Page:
State v. Wright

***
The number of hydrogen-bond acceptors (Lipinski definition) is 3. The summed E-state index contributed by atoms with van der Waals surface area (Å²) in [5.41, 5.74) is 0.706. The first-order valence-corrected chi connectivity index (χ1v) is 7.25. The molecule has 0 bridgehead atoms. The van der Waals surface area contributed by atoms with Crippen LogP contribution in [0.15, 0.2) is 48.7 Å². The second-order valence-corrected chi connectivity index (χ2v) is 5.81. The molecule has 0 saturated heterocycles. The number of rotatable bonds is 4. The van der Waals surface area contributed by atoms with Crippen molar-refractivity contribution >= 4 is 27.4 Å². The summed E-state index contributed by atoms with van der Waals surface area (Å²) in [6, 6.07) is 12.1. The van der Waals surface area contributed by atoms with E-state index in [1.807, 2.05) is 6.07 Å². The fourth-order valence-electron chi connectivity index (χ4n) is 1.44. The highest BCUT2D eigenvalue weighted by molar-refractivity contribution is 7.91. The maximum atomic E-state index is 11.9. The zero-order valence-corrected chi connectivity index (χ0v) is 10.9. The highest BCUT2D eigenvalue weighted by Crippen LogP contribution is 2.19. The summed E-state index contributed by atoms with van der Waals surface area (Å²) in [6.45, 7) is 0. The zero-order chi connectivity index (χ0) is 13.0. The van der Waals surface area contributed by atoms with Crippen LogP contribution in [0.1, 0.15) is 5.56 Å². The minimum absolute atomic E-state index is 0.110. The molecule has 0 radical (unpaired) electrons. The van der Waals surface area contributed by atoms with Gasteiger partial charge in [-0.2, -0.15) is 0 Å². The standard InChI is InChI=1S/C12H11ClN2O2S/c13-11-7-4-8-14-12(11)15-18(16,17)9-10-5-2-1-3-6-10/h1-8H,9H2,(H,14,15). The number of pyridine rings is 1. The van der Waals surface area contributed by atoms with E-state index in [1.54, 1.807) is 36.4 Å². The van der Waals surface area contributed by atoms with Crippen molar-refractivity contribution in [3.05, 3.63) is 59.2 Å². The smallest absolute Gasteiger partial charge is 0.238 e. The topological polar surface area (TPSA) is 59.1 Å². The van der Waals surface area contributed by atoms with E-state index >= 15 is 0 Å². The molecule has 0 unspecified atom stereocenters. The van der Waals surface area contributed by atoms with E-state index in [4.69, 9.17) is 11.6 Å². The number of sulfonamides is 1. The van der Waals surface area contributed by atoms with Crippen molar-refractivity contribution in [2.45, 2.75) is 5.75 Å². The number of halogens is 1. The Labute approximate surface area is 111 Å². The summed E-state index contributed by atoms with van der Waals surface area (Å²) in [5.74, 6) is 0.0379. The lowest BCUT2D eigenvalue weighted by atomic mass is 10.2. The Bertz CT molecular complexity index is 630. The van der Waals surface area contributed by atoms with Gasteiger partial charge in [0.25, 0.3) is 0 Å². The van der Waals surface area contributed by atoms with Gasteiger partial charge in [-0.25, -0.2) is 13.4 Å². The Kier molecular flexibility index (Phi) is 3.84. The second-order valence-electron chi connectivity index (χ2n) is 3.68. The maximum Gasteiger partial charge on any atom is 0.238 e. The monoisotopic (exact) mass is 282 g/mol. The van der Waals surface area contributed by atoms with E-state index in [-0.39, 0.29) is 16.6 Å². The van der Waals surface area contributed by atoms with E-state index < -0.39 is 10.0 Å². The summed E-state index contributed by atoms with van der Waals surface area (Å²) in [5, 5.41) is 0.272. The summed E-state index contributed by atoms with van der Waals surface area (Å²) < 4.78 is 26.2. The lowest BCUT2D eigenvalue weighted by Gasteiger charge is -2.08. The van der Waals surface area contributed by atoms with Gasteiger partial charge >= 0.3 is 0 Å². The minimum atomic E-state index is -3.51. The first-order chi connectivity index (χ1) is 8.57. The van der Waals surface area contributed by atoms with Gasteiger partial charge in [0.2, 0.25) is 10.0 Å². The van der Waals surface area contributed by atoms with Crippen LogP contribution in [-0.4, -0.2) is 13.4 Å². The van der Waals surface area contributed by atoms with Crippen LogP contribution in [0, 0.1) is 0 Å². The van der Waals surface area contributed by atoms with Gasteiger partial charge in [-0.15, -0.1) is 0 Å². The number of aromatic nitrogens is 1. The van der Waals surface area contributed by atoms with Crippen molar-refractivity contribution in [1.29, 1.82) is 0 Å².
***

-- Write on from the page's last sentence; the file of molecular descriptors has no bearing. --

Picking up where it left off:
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THE STATE OF SOUTH CAROLINA In The Court of Appeals The State, Respondent, v. Randy Wright, Appellant. Appellate Case No. 2017-002130 Appeal From Berkeley County Maitѐ Murphy, Circuit Court Judge Opinion No. 5782 Heard August 19, 2020 – Filed November 18, 2020 REVERSED AND REMANDED Appellate Defender Joanna Katherine Delany, of Columbia, for Appellant. Attorney General Alan McCrory Wilson and Senior Assistant Deputy Attorney General Deborah R.J. Shupe, both of Columbia; and Solicitor Scarlett Anne Wilson, of Charleston, all for Respondent. HILL, J.: After deliberating two hours in Randy Wright's trial for assault and battery of a high and aggravated nature (ABHAN), the jury signaled it had reached a verdict. When the jury returned to the courtroom, the trial court directed the courtroom clerk to publish the verdict. The clerk read the verdict form, announcing the jury had found Wright guilty of ABHAN and that the form had been signed by the forelady. The clerk then stated: "Ladies and gentlemen of the jury if this is your verdict, would you please signify by raising your right hand?" In response, each juror raised his or her right hand. Wright then asked the trial court to poll each juror individually. The court declined, explaining that, in response to the clerk's inquiry "each of the jurors raised their hand individually." Wright appeals, asserting the clerk's collective inquiry did not satisfy his polling right. We agree and reverse. I. The custom of polling a jury after a verdict developed in English practice, although no precise method predominated. See Matthew Hale, Pleas of the Crown, 299–300 (Vol. II, 1800) ("[I]f the jury say they are agreed, the court may examine them by poll . . . ."). Early South Carolina cases permitted polling in the trial court's discretion. State v. Wyse, 32 S.C. 45, 10 S.E. 612, 615 (1890); State v. Allen, 12 S.C.L. (1 McCord) 525, 526–27 (1822). The trial court's discretion ended in State v. Linder, which held a poll must be taken if requested and implied each juror must be polled individually. 276 S.C. 304, 309, 278 S.E.2d 335, 338 (1981). The right to poll the jury is not in itself a constitutional right but a procedural protection of the defendant's constitutional right to a unanimous verdict. State v. Pare, 755 A.2d 180, 188 (Conn. 2000). It also safeguards the right to a public trial. If the poll reveals the jury's announced verdict is not in fact unanimous, the verdict cannot stand, and the trial court may, as circumstances warrant, direct further deliberation or declare a mistrial. State v. Kelly, 372 S.C. 167, 170–71, 641 S.E.2d 468, 470 (Ct. App. 2007). Just as trial counsel has no duty to request a poll, the trial court has no duty to conduct one without a request. Green v. State, 351 S.C. 184, 196, 569 S.E.2d 318, 324 (2002); Linder, 276 S.C. at 308–09, 278 S.E.2d at 338. Besides shoring up these rights, individual polling supports several other interests of justice. The courtroom air thins …

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